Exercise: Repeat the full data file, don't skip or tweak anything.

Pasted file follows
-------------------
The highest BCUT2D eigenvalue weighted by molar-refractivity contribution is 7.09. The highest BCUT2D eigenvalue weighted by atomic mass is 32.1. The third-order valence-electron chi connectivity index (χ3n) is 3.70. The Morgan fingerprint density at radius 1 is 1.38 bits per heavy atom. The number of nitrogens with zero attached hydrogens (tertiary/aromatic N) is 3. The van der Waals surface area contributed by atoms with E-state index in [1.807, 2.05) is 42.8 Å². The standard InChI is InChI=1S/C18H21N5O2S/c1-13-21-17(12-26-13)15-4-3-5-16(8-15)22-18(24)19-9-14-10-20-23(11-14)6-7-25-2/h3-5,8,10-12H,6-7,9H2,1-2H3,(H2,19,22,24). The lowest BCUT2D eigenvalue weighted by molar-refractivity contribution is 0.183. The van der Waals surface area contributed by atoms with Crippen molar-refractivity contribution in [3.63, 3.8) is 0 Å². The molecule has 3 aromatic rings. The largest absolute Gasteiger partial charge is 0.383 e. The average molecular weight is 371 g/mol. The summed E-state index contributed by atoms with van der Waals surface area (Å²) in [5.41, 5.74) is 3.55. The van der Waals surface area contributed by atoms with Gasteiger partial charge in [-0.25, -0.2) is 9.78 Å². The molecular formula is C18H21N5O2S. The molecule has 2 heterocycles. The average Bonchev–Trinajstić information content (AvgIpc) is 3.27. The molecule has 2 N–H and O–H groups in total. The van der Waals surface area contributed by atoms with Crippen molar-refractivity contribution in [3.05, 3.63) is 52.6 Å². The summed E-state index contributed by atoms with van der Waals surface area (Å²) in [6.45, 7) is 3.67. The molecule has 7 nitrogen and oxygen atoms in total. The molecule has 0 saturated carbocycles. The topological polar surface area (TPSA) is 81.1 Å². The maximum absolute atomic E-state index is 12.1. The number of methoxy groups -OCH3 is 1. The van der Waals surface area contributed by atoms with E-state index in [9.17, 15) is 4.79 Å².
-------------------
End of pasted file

The highest BCUT2D eigenvalue weighted by molar-refractivity contribution is 7.09. The highest BCUT2D eigenvalue weighted by atomic mass is 32.1. The third-order valence-electron chi connectivity index (χ3n) is 3.70. The Morgan fingerprint density at radius 1 is 1.38 bits per heavy atom. The number of nitrogens with zero attached hydrogens (tertiary/aromatic N) is 3. The van der Waals surface area contributed by atoms with E-state index in [1.807, 2.05) is 42.8 Å². The standard InChI is InChI=1S/C18H21N5O2S/c1-13-21-17(12-26-13)15-4-3-5-16(8-15)22-18(24)19-9-14-10-20-23(11-14)6-7-25-2/h3-5,8,10-12H,6-7,9H2,1-2H3,(H2,19,22,24). The lowest BCUT2D eigenvalue weighted by molar-refractivity contribution is 0.183. The van der Waals surface area contributed by atoms with Crippen molar-refractivity contribution in [3.63, 3.8) is 0 Å². The molecule has 3 aromatic rings. The largest absolute Gasteiger partial charge is 0.383 e. The average molecular weight is 371 g/mol. The summed E-state index contributed by atoms with van der Waals surface area (Å²) in [5.41, 5.74) is 3.55. The van der Waals surface area contributed by atoms with Gasteiger partial charge in [-0.25, -0.2) is 9.78 Å². The molecular formula is C18H21N5O2S. The molecule has 2 heterocycles. The average Bonchev–Trinajstić information content (AvgIpc) is 3.27. The molecule has 2 N–H and O–H groups in total. The van der Waals surface area contributed by atoms with Crippen molar-refractivity contribution in [3.05, 3.63) is 52.6 Å². The summed E-state index contributed by atoms with van der Waals surface area (Å²) in [6.45, 7) is 3.67. The molecule has 7 nitrogen and oxygen atoms in total. The molecule has 0 saturated carbocycles. The topological polar surface area (TPSA) is 81.1 Å². The maximum absolute atomic E-state index is 12.1. The number of methoxy groups -OCH3 is 1. The van der Waals surface area contributed by atoms with E-state index in [9.17, 15) is 4.79 Å².